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Dutch apple varieties in trials to be grown in Rwanda

Farmers plant grafted apples in Nyange sector of Musanze district. / Photo: Courtesy.

Agriterra, a Dutch non-government organization in partnership with the Ministry of Agriculture and Animal Resources and National Agricultural Export Development Board (NAEB) has started trials to grow apples in the districts of Musanze and Gicumbi of Northern Province.

Agriterra supports local farmers in cooperatives who are engaged in dairy farming, Irish potatoes, maize, and sugarcane, horticulture and coffee among others.


It was founded in 1997 in the Netherlands but currently works in 23 countries worldwide including 13 from Africa.


It has now been assigned to try apple production in Rwanda.


Rwanda currently imports apples from South Africa and the government is keen to invest in domestic apple production to gradually substitute these imports.

The organization, on October 26, launched trials to grow apples in Rwanda.

Jean Rémy Muramira, a Business Advisor at Agriterra, explained that at least 2,000 grafted apples of four varieties were planted on two hectares.

The imported apple varieties were multiplied by the Fleuren Company in the Netherlands.

The four grafted Dutch varieties include Gala, Red delicious, Granny and Golden delicious apple varieties that are liked on the local market, he said.

These include 800 grafted apples planted in Gicumbi district by some members of Huguka-Kageyo cooperative and 1,200 grafted apples planted in Musanze district by two cooperatives namely COAPB in Nyange sector and KOUSHI cooperative in Shingiro sector.

“We preferred these regions after realizing that these varieties could adapt to cold weather. We also first tested soil acidity. Farmers can also intercrop with small crops.

We introduced apple varieties after a successful trial of strawberries in Rutsiro District from Flevo Berry Company in Netherlands,” noted Muramira.

How the planting process was executed

The farmers planted each apple variety in a hole of 60 cm by 60 cm and 60 cm of depth with manure while chemical fertilizers will be applied later.

The trees were planted at three metres distance between one another.

If demonstration activity is successful, it is expected that the trees will produce fruits after two years and continue to be productive for 10-15 years.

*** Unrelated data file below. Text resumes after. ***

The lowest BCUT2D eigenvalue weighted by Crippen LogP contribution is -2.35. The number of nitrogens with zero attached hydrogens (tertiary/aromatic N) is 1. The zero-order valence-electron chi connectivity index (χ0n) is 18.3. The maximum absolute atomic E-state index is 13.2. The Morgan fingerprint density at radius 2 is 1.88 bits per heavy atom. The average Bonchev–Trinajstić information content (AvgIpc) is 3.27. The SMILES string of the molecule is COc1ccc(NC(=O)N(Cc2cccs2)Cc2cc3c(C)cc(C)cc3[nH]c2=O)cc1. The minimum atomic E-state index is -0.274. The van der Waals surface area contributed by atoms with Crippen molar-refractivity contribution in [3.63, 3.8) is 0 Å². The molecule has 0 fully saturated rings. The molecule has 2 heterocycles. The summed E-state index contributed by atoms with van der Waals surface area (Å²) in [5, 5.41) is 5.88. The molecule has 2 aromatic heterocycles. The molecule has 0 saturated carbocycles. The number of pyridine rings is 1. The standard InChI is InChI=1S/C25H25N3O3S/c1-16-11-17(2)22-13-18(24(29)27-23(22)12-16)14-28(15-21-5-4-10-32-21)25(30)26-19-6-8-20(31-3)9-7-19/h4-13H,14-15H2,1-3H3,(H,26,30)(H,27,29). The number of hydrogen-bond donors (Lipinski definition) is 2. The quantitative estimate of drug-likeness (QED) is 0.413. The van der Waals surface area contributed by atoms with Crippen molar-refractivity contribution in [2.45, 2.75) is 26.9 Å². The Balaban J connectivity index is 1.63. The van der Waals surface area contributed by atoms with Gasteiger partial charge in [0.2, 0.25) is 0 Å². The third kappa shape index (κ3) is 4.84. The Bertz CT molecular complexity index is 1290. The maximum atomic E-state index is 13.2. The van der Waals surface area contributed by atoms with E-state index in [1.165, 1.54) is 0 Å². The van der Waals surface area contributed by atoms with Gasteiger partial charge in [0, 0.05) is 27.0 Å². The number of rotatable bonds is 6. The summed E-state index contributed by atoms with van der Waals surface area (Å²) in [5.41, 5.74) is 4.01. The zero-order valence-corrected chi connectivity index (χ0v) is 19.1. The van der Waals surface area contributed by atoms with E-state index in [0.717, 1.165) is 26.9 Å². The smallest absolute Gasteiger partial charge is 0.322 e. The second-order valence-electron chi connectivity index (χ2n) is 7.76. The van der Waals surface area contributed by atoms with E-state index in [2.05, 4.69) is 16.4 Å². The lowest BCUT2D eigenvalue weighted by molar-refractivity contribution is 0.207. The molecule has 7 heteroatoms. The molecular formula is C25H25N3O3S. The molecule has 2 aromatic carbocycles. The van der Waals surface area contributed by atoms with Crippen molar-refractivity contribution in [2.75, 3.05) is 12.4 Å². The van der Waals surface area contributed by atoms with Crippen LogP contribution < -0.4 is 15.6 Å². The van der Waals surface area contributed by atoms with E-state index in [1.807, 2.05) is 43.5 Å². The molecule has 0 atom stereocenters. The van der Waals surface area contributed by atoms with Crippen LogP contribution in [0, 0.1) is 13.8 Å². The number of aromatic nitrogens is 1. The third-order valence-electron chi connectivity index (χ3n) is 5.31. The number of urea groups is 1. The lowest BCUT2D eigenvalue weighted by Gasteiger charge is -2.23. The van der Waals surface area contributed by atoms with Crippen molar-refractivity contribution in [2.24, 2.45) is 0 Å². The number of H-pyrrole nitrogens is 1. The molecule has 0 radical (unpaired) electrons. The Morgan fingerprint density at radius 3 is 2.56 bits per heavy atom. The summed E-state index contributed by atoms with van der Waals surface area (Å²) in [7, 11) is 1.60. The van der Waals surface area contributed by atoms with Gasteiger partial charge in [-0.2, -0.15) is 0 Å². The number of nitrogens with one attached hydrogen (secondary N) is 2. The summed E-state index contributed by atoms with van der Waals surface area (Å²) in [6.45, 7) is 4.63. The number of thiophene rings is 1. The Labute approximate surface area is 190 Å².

According to Muramira, one potential apple tree can produce up to 300 fruits and more per year if well catered for.

This means that two hectares-on which 2,000 grafted apples were planted on two hectares-could provide up to 600,000 fruits generating Rwf180,000,000 per year if sold at Rwf300 per one fruit.

Currently one imported apple goes for between Rwf350 and Rwf500 on the local market.

Farmers welcome the trials

Farmers have welcomed the trials saying that once locally grown, apple prices could become affordable besides generating money for growers and retailers as well as exporters.

“Agriterra has been helping us to improve Irish potatoes and we are hopeful we could start generating more income from apples once trials are successful,” said Innocent Dufatanye, the president of COAPB cooperative in Nyange Sector, Musanze District.

This organization has trained us on best agricultural practices to grow Irish potatoes, selecting quality seeds, producing manure and we are upbeat that growing apples will also be possible, added Innocent Twizerimana, another member of the cooperative.

Marceline Mukamazimpaka, another member of COAPB cooperative said that they are currently buying one apple at Rwf500 in Musanze adding the move to grow apples locally is timely.

“Once trials are successful, farmers will adopt the varieties,” she said.

According to Peter Ntaganda, the Advisor to the Minister of State in the Ministry of Agriculture and Animal Resources, trials of apples in Rwanda could reduce trade deficit in the horticulture sector.

“Rwanda spends a lot of money on importing apples. This trade deficit could decrease since we have selected varieties liked on the local market,” he said.

He said agricultural experts will continue to monitor farmers on apple growing, adding that once successful, they could be multiplied and distributed to more farmers.

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